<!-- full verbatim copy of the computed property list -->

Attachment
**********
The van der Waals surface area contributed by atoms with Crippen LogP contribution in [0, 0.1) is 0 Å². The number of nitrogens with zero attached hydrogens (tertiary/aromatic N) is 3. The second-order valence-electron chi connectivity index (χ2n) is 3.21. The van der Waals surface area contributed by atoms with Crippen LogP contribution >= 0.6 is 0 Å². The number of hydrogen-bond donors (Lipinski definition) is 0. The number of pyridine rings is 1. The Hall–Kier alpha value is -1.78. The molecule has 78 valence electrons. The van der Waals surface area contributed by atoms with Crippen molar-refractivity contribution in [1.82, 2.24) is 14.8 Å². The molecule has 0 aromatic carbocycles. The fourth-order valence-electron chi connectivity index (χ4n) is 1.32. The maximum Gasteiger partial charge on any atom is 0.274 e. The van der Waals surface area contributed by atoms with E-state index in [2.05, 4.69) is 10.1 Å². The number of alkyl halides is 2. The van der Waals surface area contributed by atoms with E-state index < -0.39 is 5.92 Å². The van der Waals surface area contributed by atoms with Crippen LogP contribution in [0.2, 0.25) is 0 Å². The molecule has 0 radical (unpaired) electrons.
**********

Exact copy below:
The van der Waals surface area contributed by atoms with Crippen LogP contribution in [0, 0.1) is 0 Å². The number of nitrogens with zero attached hydrogens (tertiary/aromatic N) is 3. The second-order valence-electron chi connectivity index (χ2n) is 3.21. The van der Waals surface area contributed by atoms with Crippen LogP contribution >= 0.6 is 0 Å². The number of hydrogen-bond donors (Lipinski definition) is 0. The number of pyridine rings is 1. The Hall–Kier alpha value is -1.78. The molecule has 78 valence electrons. The van der Waals surface area contributed by atoms with Crippen molar-refractivity contribution in [1.82, 2.24) is 14.8 Å². The molecule has 0 aromatic carbocycles. The fourth-order valence-electron chi connectivity index (χ4n) is 1.32. The maximum Gasteiger partial charge on any atom is 0.274 e. The van der Waals surface area contributed by atoms with E-state index in [2.05, 4.69) is 10.1 Å². The number of alkyl halides is 2. The van der Waals surface area contributed by atoms with E-state index < -0.39 is 5.92 Å². The van der Waals surface area contributed by atoms with Crippen LogP contribution in [0.2, 0.25) is 0 Å². The molecule has 0 radical (unpaired) electrons.